Empowering Students with Solar Schools
Sunsense Solar is a member of Amicus Solar Cooperative, a group of PV integrators and EPCs who work together to lower costs, improve operational efficiencies and share best practices. Over the next few months we will be featuring stories on various topics that include perspectives from some of our fellow Amicus members. We hope you enjoy this series of posts!
This month’s topic is Solar is Cool for Schools and so we asked Amicus members to fill us in on their school based solar projects.
Here’s what Gordon from New York based Taitem Engineering had to say:
The Cherry Road classrooms were also designed with an east-west orientation which allowed them to take advantage of the northern daylight, and a 25 kW photovoltaic array sits on the roof. Water from lower roofs is channeled into a “rain garden”, where it collects at one end and progresses through a series of natural processes including evaporation, and absorption into soil reducing the impact of runoff on overtaxed municipal systems while nourishing an array of native plants. From passive solar to PV arrays and harvesting rainwater, all aspects of the building provide an educational opportunity for students and their community.
Fred from New England’s ReVision Energy had this to add:
ReVision Energy was recently proud to be part of working on the first net zero school in the state of Maine, a new building for The Friends School in Portland.
The Friends School is impressive enough simply that it is being built to Passive House Standards, an extremely challenging set of standards based on achieving a high level of airtightness, minimal energy usage and minimal heat load. What energy the Friends School does need will be provided through a grid-tied photovoltaic array installed by ReVision Energy, and financed through an intergenerational partnership with Oceanview at Falmouth. The way this arrangement works, is, since the School (as a nonprofit) does not qualify for tax-based solar incentives, Oceanview (a private business) will purchase, own, and operate the system (on the roof of the Friends School) for a period of 6 years, during which time Oceanview will sell the power to the school. At the end of the 6-year period, the School can opt to purchase and own the system outright, or, continue to make payments as part of the power purchase agreement. While more popular in some of the bigger solar markets, this kind of PPA is fairly uncommon in Maine and it is the first time that an outside investor with charitable interests has funded a solar array for a school in this way. The project has garnered national attention, including that on ME Senator Angus King (I) who cited it as an example of what his keynote legislation, The Free Market Energy Act of 2015, would help support.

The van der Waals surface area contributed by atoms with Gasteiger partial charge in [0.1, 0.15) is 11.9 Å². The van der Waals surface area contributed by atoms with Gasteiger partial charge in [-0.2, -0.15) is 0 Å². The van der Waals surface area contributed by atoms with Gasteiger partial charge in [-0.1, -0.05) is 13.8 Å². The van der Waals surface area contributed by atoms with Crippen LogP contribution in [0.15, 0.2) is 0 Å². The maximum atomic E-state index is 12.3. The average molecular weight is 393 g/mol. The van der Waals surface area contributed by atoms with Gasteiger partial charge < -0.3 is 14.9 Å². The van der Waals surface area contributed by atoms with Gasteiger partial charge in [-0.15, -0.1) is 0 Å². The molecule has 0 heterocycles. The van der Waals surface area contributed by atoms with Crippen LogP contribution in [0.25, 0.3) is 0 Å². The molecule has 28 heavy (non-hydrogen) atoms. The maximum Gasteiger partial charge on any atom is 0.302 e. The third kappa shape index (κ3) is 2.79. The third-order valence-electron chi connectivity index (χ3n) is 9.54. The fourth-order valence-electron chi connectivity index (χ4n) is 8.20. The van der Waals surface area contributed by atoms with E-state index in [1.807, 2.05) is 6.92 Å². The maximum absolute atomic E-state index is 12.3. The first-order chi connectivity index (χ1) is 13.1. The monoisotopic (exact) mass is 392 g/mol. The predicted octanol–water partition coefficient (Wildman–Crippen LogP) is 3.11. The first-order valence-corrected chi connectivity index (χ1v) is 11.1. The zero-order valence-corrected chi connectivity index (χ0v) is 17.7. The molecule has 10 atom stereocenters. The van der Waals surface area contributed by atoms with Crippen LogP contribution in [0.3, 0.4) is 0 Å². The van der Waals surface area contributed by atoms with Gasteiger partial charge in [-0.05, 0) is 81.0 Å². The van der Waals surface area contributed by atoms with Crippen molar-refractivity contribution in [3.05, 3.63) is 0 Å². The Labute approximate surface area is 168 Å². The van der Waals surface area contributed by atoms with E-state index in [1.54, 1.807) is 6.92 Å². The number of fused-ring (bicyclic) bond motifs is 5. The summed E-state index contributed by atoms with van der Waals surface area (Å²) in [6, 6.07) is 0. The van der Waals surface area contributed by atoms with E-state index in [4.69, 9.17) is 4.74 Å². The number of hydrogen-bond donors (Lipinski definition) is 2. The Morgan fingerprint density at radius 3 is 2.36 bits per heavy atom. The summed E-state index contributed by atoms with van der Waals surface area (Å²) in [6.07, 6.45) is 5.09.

Grace from Lightwave Solar in Tennessee shared the following:
LightWave Solar is the lead solar subcontractor under general contractor, Ameresco, Inc., and construction commenced in August. The $12.45 million project, financed by Qualified Energy Conservation Bonds (QECBs), is scheduled to be completed in early 2016, and it is expected to provide more than $29 million in energy savings to Knox County over the next 30 years. “Our renewable energy project is fiscally responsible, saves taxpayer money and makes good business sense for the County and our entire community,” said Knox County Mayor Tim Burchett. “This solar project will pay for itself and reduce utility costs which means it’s good for our taxpayers and the environment. It’s a win-win no matter how we look at it.” Knox County Schools plans to use the project as an educational tool to teach students about solar energy and emphasize the importance of sustainability. To start, the system at L&N STEM Academy will be monitored and data will be displayed on a kiosk for interactive learning opportunities with students. The project will reduce CO2 emissions by over 5,000 metric tons annually, the equivalent to removing approximately 1,057 cars from the road every year.
As for Sunsense Solar, we are happy to report that we have implemented several projects for schools over the years and we are proud of the role we have played in helping to educate young people on energy efficiency and renewable energy projects. We are particularly excited about our latest school project, for the Roaring Fork High School in Carbondale, CO, as the 380 kW array will power 100% of the school’s electricity needs. Interestingly the project was initiated by a group of students from the high school’s energy club. The club’s main purpose is to find ways to make the school more energy efficient and many of the student members had been pushing for solar in their school district since they had been in middle school. They worked tremendously hard to help convince the school district Board of Directors on the merits of solar through a third party finance agreement, and it has been very gratifying to witness these students realize their ambitions and see that, with effort and perseverance, they really can make a difference.